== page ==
I am aware that not everyone wants to be a Board member, much less an Executive Board member. But there are other ways to get involved with the organization and receive some of the benefits I have mentioned above. For example, attending WDC Conferences is a way to keep up on your CLE credits, learn about changes in the law, and keep in touch with your colleagues and friends. Although you can certainly take online CLEs, they lack the personal connection you will find at an in-person conference. Because WDC conferences are tailored to civil defense topics, you are almost certain to find something pertinent to your practice at any given conference. And if you find that you want to participate just a little bit more at conferences, presenting is a great way to get your name out there and to hone your public speaking skills in a friendly atmosphere.

Contributing to the Wisconsin Civil Trial Journal is another rewarding way to get involved. When I was editing the Journal, people often said that they would love to write an article, but that they had no ideas for topics. I would always tell them that they should go look at recent research memos on an interesting or unique area of the law. Research memos have the benefit of addressing a new or undeveloped area of the law or applying well-established law to an unfamiliar set of facts. Either way, you have already done the hard work of research and writing and our entire community benefits from that research and your legal analysis.

Finally, if you are not already, consider getting involved in one of WDC’s committees. From the Women In the Law Committee to the Insurance Law Committee to the Employment Law Committee, there is something for everyone. These committees all have active listservs where members can ask questions of other committee members. In addition to the annual meeting, many of them host get-togethers to allow members to socialize and strengthen our professional relationships (for example, the Insurance Law Committee has a happy hour scheduled for late October in downtown Milwaukee; it will be over by the time you read this, but you can attend the next one!).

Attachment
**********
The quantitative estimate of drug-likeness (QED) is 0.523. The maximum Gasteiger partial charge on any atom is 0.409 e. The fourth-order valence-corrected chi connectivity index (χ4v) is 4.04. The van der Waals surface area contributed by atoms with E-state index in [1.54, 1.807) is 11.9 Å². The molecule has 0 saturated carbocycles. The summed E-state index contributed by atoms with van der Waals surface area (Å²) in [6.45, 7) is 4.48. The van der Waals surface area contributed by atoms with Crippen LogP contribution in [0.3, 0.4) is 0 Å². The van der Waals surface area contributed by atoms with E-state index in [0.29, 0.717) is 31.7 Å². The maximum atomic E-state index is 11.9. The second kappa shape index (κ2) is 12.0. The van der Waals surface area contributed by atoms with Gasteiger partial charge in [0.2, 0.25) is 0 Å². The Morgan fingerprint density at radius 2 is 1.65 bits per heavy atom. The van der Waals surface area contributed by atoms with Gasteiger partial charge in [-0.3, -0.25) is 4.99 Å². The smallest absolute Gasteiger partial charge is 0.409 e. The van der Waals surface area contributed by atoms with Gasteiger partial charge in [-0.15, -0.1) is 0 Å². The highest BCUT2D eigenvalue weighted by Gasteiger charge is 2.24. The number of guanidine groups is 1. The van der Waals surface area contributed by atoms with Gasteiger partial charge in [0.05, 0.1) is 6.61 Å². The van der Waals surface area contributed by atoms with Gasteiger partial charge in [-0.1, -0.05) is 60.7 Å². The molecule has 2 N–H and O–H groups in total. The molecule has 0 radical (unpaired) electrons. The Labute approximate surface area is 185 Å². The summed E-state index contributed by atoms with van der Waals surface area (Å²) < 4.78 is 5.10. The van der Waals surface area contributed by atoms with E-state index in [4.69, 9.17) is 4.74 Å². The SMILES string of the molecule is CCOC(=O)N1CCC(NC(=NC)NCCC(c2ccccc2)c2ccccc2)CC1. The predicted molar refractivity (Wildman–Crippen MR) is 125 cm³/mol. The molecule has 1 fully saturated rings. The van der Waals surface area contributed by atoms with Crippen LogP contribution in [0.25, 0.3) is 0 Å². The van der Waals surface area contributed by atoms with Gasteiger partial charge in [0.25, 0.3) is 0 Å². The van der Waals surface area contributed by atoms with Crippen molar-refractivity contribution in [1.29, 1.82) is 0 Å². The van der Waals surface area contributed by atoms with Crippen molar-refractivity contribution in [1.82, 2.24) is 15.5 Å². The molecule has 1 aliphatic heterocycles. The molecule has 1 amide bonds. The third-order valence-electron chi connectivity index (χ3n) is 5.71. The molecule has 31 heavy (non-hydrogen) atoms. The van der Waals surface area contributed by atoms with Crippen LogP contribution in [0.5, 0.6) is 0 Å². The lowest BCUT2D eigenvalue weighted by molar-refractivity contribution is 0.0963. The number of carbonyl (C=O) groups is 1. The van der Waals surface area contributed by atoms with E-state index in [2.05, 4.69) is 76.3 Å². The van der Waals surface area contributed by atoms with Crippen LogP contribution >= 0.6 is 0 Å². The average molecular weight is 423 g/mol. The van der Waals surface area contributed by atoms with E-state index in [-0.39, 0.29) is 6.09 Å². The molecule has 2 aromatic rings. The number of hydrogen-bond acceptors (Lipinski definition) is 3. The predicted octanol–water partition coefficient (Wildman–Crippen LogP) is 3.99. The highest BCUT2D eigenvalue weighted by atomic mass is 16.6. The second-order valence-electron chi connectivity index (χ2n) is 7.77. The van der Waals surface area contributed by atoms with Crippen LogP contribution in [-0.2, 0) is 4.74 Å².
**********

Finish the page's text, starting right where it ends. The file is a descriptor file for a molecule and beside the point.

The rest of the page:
I was fortunate to have begun my legal career as a WDC member. It helped me create both a personal and professional network when I lacked those resources. It also spurred me to write articles and give presentations, all of which helped me professionally. WDC can do the same for you; perhaps more importantly, WDC can do the same thing for your newer and younger associates. I often hear that associates do not come because they do not see the value in attending conferences (this is usually accompanied by griping about Millennials). Well, I am technically a Millennial, and perhaps I would not have seen the value in it either if Scott had not simply told me, “You’re going.” So I urge you to make WDC membership and conference attendance part of the professional development for your young (and younger) associates.

Author Biography:

Ariella Schreiber of Rural Mutual Insurance Company in Madison, Wisconsin, has over twelve years of experience in the legal and insurance industries. After law school, Ms. Schreiber clerked for two judges and then spent several years working as an insurance defense attorney. While in private practice, Ms. Schreiber specialized in insurance coverage, bad faith, agent errors and omissions, and construction defect cases. Ms. Schreiber is Vice President and General Counsel for Rural Mutual, where she has direct responsibility for the entire claims department and also assumes responsibility of corporate contracts and review of all corporate legal matters.